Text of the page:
Arriving early February - strictly one copy per customer due to limited numbers :)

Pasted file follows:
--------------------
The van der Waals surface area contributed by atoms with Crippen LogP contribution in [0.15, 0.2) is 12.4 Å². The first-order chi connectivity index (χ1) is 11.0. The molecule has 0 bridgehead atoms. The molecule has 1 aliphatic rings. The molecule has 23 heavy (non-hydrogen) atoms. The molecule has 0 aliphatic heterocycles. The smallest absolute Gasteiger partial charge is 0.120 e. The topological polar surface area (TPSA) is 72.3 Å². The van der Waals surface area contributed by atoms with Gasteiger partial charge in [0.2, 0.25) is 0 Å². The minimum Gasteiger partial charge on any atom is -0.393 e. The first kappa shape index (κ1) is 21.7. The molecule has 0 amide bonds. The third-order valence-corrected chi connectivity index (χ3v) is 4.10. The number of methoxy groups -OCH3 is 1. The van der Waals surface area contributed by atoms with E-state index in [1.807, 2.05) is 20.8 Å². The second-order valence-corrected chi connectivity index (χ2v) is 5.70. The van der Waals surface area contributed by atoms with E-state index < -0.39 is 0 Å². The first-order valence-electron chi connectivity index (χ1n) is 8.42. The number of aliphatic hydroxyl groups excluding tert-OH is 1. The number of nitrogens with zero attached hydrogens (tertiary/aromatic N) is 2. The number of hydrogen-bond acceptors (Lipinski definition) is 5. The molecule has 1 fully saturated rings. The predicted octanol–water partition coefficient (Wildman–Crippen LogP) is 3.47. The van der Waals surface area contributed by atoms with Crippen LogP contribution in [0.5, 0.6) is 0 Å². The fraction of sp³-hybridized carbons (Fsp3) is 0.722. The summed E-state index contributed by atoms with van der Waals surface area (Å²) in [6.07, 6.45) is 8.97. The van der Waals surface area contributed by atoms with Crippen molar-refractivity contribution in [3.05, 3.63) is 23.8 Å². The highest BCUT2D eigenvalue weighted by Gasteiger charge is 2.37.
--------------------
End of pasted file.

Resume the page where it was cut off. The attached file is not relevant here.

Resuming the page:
Lauten der Seele (trans: sounds of the soul) is the debut solo outing from Christian Schoppik, one half of the shadowy duo and shop favourites, Brannten Schnure. Though lacking the volksmusik-channeling vocals of Katie Rich, those acquainted with Schoppik's usual output will identify many similar themes and processes across these twelve tracks. Much of Brannten Schnure's work seems to be concerned with early 20th century German culture and identity, and that focus is further explored here, with Schoppik constructing loops and collages from samples of Heimatfilme, a form of post-war filmmaking that imagined a romanticised and often much simpler form of German life parallel to the world a few generations of German people had just lived through. Married to Schoppik's characteristic musicbox approach to instrumentation - accordions, flutes, keyboards, guitars - and incorporation of found sounds, the result is both dream-like and sinister, an experiment in imagined nostalgia that feels cannily authentic. These are by no means the traditional sounds of the Gemeinde, but they do seem to conjure emotional vistas of lost rural life, windows to Germany's hidden reverse. Might that be its 'soul'? I've always understood Brannten Schnure's music as some kind of alternative soundtrack to Haneke's White Ribbon, which now feels somewhat ironic given that film is often pitched as anti-Heimatfilme. Schoppik has never displayed an interest in explication, though i don't believe his work to be abstract, either - this is impressionist composition, suggestive of a world just out of reach, still vivid yet still unspoken. Edition of 300.